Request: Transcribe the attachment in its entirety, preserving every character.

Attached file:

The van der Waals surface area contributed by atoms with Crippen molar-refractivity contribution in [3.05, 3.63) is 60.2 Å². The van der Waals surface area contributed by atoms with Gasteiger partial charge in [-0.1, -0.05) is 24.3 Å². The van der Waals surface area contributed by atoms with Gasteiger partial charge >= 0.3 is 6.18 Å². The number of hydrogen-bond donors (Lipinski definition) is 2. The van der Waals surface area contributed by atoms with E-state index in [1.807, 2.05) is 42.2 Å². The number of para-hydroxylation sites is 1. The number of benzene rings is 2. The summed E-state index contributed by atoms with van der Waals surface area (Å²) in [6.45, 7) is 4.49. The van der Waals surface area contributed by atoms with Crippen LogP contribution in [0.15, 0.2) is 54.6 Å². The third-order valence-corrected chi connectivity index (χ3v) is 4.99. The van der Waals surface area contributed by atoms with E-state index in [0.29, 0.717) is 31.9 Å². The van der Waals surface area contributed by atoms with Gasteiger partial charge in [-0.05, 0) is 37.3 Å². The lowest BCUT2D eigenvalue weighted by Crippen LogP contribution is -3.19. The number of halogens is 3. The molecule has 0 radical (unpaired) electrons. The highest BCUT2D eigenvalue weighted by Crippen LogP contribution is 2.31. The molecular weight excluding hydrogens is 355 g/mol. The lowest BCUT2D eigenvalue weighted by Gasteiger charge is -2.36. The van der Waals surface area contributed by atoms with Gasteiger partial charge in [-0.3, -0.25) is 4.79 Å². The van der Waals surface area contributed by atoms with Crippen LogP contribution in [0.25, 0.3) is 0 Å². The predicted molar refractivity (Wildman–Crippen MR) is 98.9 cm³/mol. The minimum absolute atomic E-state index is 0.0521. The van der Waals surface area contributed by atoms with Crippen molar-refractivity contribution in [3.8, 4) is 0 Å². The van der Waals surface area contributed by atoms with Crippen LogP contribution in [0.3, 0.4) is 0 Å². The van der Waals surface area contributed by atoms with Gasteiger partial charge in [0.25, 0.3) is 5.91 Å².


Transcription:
The van der Waals surface area contributed by atoms with Crippen molar-refractivity contribution in [3.05, 3.63) is 60.2 Å². The van der Waals surface area contributed by atoms with Gasteiger partial charge in [-0.1, -0.05) is 24.3 Å². The van der Waals surface area contributed by atoms with Gasteiger partial charge >= 0.3 is 6.18 Å². The number of hydrogen-bond donors (Lipinski definition) is 2. The van der Waals surface area contributed by atoms with E-state index in [1.807, 2.05) is 42.2 Å². The number of para-hydroxylation sites is 1. The number of benzene rings is 2. The summed E-state index contributed by atoms with van der Waals surface area (Å²) in [6.45, 7) is 4.49. The van der Waals surface area contributed by atoms with Crippen LogP contribution in [0.15, 0.2) is 54.6 Å². The third-order valence-corrected chi connectivity index (χ3v) is 4.99. The van der Waals surface area contributed by atoms with E-state index in [0.29, 0.717) is 31.9 Å². The van der Waals surface area contributed by atoms with Gasteiger partial charge in [-0.05, 0) is 37.3 Å². The lowest BCUT2D eigenvalue weighted by Crippen LogP contribution is -3.19. The number of halogens is 3. The molecule has 0 radical (unpaired) electrons. The highest BCUT2D eigenvalue weighted by Crippen LogP contribution is 2.31. The molecular weight excluding hydrogens is 355 g/mol. The lowest BCUT2D eigenvalue weighted by Gasteiger charge is -2.36. The van der Waals surface area contributed by atoms with Gasteiger partial charge in [-0.3, -0.25) is 4.79 Å². The van der Waals surface area contributed by atoms with Crippen LogP contribution in [0.25, 0.3) is 0 Å². The predicted molar refractivity (Wildman–Crippen MR) is 98.9 cm³/mol. The minimum absolute atomic E-state index is 0.0521. The van der Waals surface area contributed by atoms with Crippen molar-refractivity contribution in [3.8, 4) is 0 Å². The van der Waals surface area contributed by atoms with Crippen LogP contribution in [0.3, 0.4) is 0 Å². The van der Waals surface area contributed by atoms with Gasteiger partial charge in [0.25, 0.3) is 5.91 Å².